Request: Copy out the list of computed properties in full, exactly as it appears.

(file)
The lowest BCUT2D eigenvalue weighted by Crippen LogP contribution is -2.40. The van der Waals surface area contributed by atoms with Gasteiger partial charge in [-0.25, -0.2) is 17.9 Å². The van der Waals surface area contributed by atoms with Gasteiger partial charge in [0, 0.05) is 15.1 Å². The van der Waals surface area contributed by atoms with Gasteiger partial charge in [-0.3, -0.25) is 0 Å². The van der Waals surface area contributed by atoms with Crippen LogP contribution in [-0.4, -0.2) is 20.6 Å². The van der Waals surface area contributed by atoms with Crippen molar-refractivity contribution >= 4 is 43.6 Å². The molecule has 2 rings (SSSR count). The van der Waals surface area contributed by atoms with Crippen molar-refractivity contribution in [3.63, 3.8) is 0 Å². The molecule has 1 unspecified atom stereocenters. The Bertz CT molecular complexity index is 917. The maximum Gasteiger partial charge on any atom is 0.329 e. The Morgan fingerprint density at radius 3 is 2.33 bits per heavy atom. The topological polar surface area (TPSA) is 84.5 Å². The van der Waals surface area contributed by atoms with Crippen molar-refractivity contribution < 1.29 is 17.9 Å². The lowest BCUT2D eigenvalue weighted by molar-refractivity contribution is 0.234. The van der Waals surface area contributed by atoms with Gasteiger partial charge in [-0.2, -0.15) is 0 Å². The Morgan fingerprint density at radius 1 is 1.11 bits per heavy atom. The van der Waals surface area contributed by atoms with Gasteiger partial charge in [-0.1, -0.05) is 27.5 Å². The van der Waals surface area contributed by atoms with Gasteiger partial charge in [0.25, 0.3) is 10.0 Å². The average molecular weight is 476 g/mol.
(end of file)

The lowest BCUT2D eigenvalue weighted by Crippen LogP contribution is -2.40. The van der Waals surface area contributed by atoms with Gasteiger partial charge in [-0.25, -0.2) is 17.9 Å². The van der Waals surface area contributed by atoms with Gasteiger partial charge in [0, 0.05) is 15.1 Å². The van der Waals surface area contributed by atoms with Gasteiger partial charge in [-0.3, -0.25) is 0 Å². The van der Waals surface area contributed by atoms with Crippen LogP contribution in [-0.4, -0.2) is 20.6 Å². The van der Waals surface area contributed by atoms with Crippen molar-refractivity contribution >= 4 is 43.6 Å². The molecule has 2 rings (SSSR count). The van der Waals surface area contributed by atoms with Crippen molar-refractivity contribution in [3.63, 3.8) is 0 Å². The molecule has 1 unspecified atom stereocenters. The Bertz CT molecular complexity index is 917. The maximum Gasteiger partial charge on any atom is 0.329 e. The Morgan fingerprint density at radius 3 is 2.33 bits per heavy atom. The topological polar surface area (TPSA) is 84.5 Å². The van der Waals surface area contributed by atoms with Crippen molar-refractivity contribution < 1.29 is 17.9 Å². The lowest BCUT2D eigenvalue weighted by molar-refractivity contribution is 0.234. The van der Waals surface area contributed by atoms with Gasteiger partial charge in [-0.2, -0.15) is 0 Å². The Morgan fingerprint density at radius 1 is 1.11 bits per heavy atom. The van der Waals surface area contributed by atoms with Gasteiger partial charge in [-0.1, -0.05) is 27.5 Å². The van der Waals surface area contributed by atoms with Gasteiger partial charge in [0.25, 0.3) is 10.0 Å². The average molecular weight is 476 g/mol.